Despite selling 800 tons of white salt at VND700 per kilogram at fields, Nguyen Van Minh, deputy head of Diem Nghiep Cooperative, still complained that farmers in his cooperative have profited less than they would have had they grown rice; worse, farmers have grown large quantities of black salt, which fetches VND300 a kilogram, but has attracted very few buyers.

Phan Minh Quang, vice director of the province Department of Agriculture and Rural Development, said a solution is needed to help farmers escape their present plight; otherwise, the ministry’s policy to purchase salt from farmers would fail completely.

Related article:
Mekong salt makers can’t sell bumper harvest

Source: SGGP

BP oil well cap holds despite pressure anomaly

In Uncategorized on July 17, 2010 at 4:49 pm

NEW ORLEANS, Louisiana (AFP) – Engineers probed BP’s ruptured Gulf oil well for leaks on Saturday but said a giant cap placed on it two days ago appears to be holding despite puzzling pressure readings.

BP insisted after the first 24 hours of tests that the cap was holding after being shut on Thursday and that the wellhead was withstanding the force of oil bubbling up from the reservoir deep under the Gulf of Mexico.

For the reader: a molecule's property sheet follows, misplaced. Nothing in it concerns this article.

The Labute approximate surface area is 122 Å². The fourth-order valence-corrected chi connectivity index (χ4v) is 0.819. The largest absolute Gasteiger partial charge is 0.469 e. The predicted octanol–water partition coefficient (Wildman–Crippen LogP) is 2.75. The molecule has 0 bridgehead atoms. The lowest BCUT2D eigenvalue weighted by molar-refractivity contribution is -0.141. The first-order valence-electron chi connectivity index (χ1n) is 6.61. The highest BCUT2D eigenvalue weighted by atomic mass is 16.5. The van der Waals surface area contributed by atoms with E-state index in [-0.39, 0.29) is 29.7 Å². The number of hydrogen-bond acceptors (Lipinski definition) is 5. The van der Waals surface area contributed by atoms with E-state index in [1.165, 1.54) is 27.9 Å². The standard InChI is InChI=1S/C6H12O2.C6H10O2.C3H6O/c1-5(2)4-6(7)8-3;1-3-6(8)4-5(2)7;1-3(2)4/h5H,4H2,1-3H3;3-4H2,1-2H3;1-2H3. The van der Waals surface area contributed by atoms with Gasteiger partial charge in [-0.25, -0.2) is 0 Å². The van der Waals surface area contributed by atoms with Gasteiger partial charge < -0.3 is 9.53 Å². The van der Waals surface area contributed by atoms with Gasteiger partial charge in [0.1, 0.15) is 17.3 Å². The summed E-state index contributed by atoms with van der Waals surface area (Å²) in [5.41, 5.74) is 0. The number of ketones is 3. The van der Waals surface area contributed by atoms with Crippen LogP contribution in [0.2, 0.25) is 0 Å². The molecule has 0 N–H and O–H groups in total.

AFP/BP – This still image from a live BP video feed shows no apparent oil leakage in the Gulf of Mexico.

“We haven’t seen any indication… that we have got any oil or gas escaping from the well,” BP senior vice president Kent Wells told reporters after the oil flow was choked off for the first time in three months.

BP’s optimism came after analyzing temperature readings, data from acoustic sensors listening for any flow of oil and scanning pictures from robotic cameras working a mile down (1,600 meters) on the sea floor.

Tests are due to last until late Saturday, after BP engineers on Thursday closed three valves on the new cap on top of the fractured wellhead stopping the flow of oil.

US President Barack Obama said the halt to the oil flow is “good news,” but cautioned: “It is important that we don’t get ahead of ourselves.”

He acknowledged there is still “an enormous amount of work to do,” but called on Americans to remain positive.